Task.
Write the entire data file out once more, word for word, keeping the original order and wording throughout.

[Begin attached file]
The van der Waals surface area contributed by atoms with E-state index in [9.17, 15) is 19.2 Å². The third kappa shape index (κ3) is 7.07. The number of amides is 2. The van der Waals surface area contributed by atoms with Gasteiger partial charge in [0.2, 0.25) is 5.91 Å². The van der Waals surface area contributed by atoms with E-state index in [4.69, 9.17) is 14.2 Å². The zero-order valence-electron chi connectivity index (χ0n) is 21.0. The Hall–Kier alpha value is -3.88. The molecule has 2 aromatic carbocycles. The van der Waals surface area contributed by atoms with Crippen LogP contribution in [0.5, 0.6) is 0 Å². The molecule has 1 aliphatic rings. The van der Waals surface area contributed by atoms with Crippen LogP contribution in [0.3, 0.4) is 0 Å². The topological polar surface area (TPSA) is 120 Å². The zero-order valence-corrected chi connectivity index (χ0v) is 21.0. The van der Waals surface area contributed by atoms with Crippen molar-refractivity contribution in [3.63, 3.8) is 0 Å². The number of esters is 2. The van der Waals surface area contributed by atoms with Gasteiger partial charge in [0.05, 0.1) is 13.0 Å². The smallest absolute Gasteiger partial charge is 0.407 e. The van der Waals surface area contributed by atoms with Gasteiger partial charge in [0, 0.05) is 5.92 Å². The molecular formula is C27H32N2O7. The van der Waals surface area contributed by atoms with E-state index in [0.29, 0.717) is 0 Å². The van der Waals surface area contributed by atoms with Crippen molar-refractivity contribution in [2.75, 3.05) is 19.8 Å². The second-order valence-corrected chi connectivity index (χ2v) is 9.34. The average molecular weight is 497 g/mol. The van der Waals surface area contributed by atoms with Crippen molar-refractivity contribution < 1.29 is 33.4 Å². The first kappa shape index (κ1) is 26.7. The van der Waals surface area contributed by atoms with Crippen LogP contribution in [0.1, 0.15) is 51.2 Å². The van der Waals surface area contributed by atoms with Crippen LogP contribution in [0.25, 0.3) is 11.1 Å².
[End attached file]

The van der Waals surface area contributed by atoms with E-state index in [9.17, 15) is 19.2 Å². The third kappa shape index (κ3) is 7.07. The number of amides is 2. The van der Waals surface area contributed by atoms with Gasteiger partial charge in [0.2, 0.25) is 5.91 Å². The van der Waals surface area contributed by atoms with E-state index in [4.69, 9.17) is 14.2 Å². The zero-order valence-electron chi connectivity index (χ0n) is 21.0. The Hall–Kier alpha value is -3.88. The molecule has 2 aromatic carbocycles. The van der Waals surface area contributed by atoms with Crippen LogP contribution in [0.5, 0.6) is 0 Å². The molecule has 1 aliphatic rings. The van der Waals surface area contributed by atoms with Crippen LogP contribution in [0.3, 0.4) is 0 Å². The topological polar surface area (TPSA) is 120 Å². The zero-order valence-corrected chi connectivity index (χ0v) is 21.0. The van der Waals surface area contributed by atoms with Crippen molar-refractivity contribution in [3.63, 3.8) is 0 Å². The number of esters is 2. The van der Waals surface area contributed by atoms with Gasteiger partial charge in [0.05, 0.1) is 13.0 Å². The smallest absolute Gasteiger partial charge is 0.407 e. The van der Waals surface area contributed by atoms with Gasteiger partial charge in [0, 0.05) is 5.92 Å². The molecular formula is C27H32N2O7. The van der Waals surface area contributed by atoms with E-state index in [0.29, 0.717) is 0 Å². The van der Waals surface area contributed by atoms with Crippen molar-refractivity contribution in [2.75, 3.05) is 19.8 Å². The second-order valence-corrected chi connectivity index (χ2v) is 9.34. The average molecular weight is 497 g/mol. The van der Waals surface area contributed by atoms with Crippen molar-refractivity contribution < 1.29 is 33.4 Å². The first kappa shape index (κ1) is 26.7. The van der Waals surface area contributed by atoms with Crippen LogP contribution in [0.1, 0.15) is 51.2 Å². The van der Waals surface area contributed by atoms with Crippen LogP contribution in [0.25, 0.3) is 11.1 Å².